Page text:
The State has again budgeted millions to build and maintain the Southern California Veterans Memorial Park & Cemetery at the previously approved site in the Great Park. The question now becomes whether Irvine Mayor Christina Shea will continue to deny a final resting place for veterans in Orange County.
Five years ago, then-Councilmember Christina Shea began a relentless effort to defeat a proposed state-built and state-operated Veterans Cemetery at the Great Park in north Irvine. Shea’s crusade to defeat the Veterans Cemetery continues to this day, even as the recently-appointed Mayor finds herself increasingly isolated in her opposition to the popular project.
Shea’s 5-year Crusade
On March 11, 2014, former Irvine Mayor and City Councilmember Larry Agran put forward a resolution stating: “The City of Irvine expresses its strong interest in providing at least 100 acres of land at the Orange County Great Park, formerly the Marine Corps Air Station El Toro, for purposes of creating a Southern California Veterans Memorial Park and Cemetery.”
Agran’s resolution was adopted by the City Council on a 4-to-1 vote. Only one City Councilmember voted NO: Christina Shea.
With legislative support and initial State funding earmarked for the project, the California Department of Veterans Affairs (CalVet) moved ahead (2014-2016), preparing and approving a 333-page Concept Plan, including an analysis and design for a specific site: the 125-acre “ARDA” site in the Great Park. The Concept Plan included a detailed 30-month construction timeline; this was followed by approval by the U.S. Department of Veterans Affairs.
Despite these approvals, Shea continued her opposition. In fact, in early 2016, Shea teamed up with mega-developer FivePoint and began promoting a so-called “land-swap” that would give away the 125-acre ARDA site to developer FivePoint and replace the planned Veterans Cemetery with more than 800,000 square feet of office, industrial and apartment development. (Later, after the 2016 City election, it was revealed that Shea, along with successful Mayoral candidate Don Wagner, took hundreds of thousands of dollars from FivePoint and other developers to fund their 2016 Mayor and Council election campaigns.)
In early 2017, as part of a 3-to-2 Council majority, Shea pushed through the FivePoint-backed zoning ordinance to replace the proposed Veterans Cemetery at the ARDA site. But as Irvine residents began to understand what was happening, they organized themselves and gathered more than 19,000 signatures to force a ballot referendum (Measure B) — a citywide vote on the replace-and-develop scheme being pushed by Shea and FivePoint. Despite FivePoint pouring more than $1 million into their campaign, on June 5, 2018, Irvine voters overwhelmingly rejected Measure B, 63% to 37%. The voters made it clear that they wanted the Veterans Cemetery — not more FivePoint development — at the ARDA site in the Great Park.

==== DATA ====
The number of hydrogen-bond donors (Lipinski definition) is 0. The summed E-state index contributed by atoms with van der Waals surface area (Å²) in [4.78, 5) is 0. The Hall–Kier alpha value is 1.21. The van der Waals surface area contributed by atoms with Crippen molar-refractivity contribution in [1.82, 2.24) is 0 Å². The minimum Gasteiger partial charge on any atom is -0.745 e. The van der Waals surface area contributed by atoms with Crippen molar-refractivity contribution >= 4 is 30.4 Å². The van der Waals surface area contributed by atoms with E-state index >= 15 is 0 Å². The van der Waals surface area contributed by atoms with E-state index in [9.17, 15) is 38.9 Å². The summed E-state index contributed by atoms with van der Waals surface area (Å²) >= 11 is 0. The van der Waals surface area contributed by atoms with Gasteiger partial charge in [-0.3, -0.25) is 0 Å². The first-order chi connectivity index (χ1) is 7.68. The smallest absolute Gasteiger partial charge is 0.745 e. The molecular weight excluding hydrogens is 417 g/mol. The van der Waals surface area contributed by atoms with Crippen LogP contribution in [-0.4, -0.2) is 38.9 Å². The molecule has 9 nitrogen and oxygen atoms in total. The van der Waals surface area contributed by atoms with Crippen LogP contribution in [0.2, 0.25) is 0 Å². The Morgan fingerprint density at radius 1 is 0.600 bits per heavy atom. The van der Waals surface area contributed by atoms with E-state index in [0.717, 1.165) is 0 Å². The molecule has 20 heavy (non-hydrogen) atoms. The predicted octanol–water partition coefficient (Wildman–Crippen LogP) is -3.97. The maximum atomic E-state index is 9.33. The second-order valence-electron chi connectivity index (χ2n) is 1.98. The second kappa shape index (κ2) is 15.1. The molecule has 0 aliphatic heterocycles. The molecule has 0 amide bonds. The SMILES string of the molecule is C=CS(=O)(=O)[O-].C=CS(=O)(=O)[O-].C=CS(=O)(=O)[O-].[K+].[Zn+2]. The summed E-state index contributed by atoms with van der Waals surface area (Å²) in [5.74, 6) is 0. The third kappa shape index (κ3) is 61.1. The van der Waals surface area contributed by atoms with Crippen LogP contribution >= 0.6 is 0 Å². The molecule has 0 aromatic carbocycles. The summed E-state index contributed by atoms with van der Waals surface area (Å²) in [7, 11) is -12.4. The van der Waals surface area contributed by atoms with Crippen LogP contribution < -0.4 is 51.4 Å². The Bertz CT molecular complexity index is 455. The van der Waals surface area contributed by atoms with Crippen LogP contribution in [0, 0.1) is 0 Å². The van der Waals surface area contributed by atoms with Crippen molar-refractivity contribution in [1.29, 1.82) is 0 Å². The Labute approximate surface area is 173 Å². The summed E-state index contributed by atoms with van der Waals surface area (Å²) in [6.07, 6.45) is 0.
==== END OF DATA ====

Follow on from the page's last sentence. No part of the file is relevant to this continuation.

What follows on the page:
Since then, in a backroom deal, Shea has become Irvine’s first unelected Mayor in more than three decades. In April of this year, she automatically filled the vacancy in the Mayor’s seat when Mayor Don Wagner was elected to the Orange County Board of Supervisors. Shea then hand-picked her successor on the Council, with the appointment of Michael Carroll. Together, Shea and Carroll have continued to ignore the will of the people, promoting an “alternative” site for the Veterans Cemetery — the so-called “Golf Course” site at the Great Park — even though the site is unstudied, unapproved, and has no visible support among Irvine residents and voters.
Meanwhile, at the State Capitol in Sacramento, legislation and tens of millions of dollars in State Budget funding have been voted to commence construction of the Veterans Cemetery in Irvine. All this is happening despite Shea’s use of her new-found prominence as Mayor to oppose the Veterans Cemetery — in videos, newspaper articles, and in letters to Sacramento legislators.
Former Mayor Larry Agran, at the forefront of the Veterans Cemetery fight for more than five years, expressed his impatience, even anger: “What’s wrong with our Mayor and City Council? At this point, all that’s needed is for the City Council to Just Say YES! to a resolution expressing its willingness to transfer the ARDA site to the State for CalVet to begin the two-year construction project to build, and then operate and maintain — at no cost to City of Irvine — the long-promised Southern California Veterans Cemetery.” Agran added, “Where I come from, that’s known as a no-brainer.“